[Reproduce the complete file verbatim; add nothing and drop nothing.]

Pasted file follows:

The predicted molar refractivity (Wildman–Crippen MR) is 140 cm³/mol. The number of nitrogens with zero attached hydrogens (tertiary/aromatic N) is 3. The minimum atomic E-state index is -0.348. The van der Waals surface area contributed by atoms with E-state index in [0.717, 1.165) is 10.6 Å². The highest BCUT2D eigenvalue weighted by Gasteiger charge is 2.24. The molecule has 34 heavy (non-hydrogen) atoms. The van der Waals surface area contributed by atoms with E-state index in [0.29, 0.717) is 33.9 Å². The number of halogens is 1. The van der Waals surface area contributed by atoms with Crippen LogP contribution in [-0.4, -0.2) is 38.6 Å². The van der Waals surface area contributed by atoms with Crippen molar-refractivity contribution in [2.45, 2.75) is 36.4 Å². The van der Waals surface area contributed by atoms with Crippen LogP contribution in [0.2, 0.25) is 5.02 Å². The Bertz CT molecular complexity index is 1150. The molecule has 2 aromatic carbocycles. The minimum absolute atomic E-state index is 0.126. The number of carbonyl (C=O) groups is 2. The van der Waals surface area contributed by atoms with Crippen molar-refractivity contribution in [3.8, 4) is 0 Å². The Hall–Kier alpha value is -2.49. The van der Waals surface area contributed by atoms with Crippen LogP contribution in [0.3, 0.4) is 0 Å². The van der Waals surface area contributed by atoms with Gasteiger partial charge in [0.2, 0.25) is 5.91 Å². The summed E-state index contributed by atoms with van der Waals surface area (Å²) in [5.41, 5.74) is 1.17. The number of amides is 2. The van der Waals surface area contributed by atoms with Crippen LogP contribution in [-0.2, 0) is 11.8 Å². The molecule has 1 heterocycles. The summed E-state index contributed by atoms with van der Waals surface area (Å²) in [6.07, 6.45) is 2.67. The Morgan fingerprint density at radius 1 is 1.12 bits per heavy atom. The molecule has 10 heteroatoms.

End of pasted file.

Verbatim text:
The predicted molar refractivity (Wildman–Crippen MR) is 140 cm³/mol. The number of nitrogens with zero attached hydrogens (tertiary/aromatic N) is 3. The minimum atomic E-state index is -0.348. The van der Waals surface area contributed by atoms with E-state index in [0.717, 1.165) is 10.6 Å². The highest BCUT2D eigenvalue weighted by Gasteiger charge is 2.24. The molecule has 34 heavy (non-hydrogen) atoms. The van der Waals surface area contributed by atoms with E-state index in [0.29, 0.717) is 33.9 Å². The number of halogens is 1. The van der Waals surface area contributed by atoms with Crippen LogP contribution in [-0.4, -0.2) is 38.6 Å². The van der Waals surface area contributed by atoms with Crippen molar-refractivity contribution in [2.45, 2.75) is 36.4 Å². The van der Waals surface area contributed by atoms with Crippen LogP contribution in [0.2, 0.25) is 5.02 Å². The Bertz CT molecular complexity index is 1150. The molecule has 2 aromatic carbocycles. The minimum absolute atomic E-state index is 0.126. The number of carbonyl (C=O) groups is 2. The van der Waals surface area contributed by atoms with Crippen molar-refractivity contribution in [3.8, 4) is 0 Å². The Hall–Kier alpha value is -2.49. The van der Waals surface area contributed by atoms with Crippen LogP contribution in [0.3, 0.4) is 0 Å². The van der Waals surface area contributed by atoms with Gasteiger partial charge in [0.2, 0.25) is 5.91 Å². The summed E-state index contributed by atoms with van der Waals surface area (Å²) in [5.41, 5.74) is 1.17. The number of amides is 2. The van der Waals surface area contributed by atoms with Crippen LogP contribution in [-0.2, 0) is 11.8 Å². The molecule has 1 heterocycles. The summed E-state index contributed by atoms with van der Waals surface area (Å²) in [6.07, 6.45) is 2.67. The Morgan fingerprint density at radius 1 is 1.12 bits per heavy atom. The molecule has 10 heteroatoms.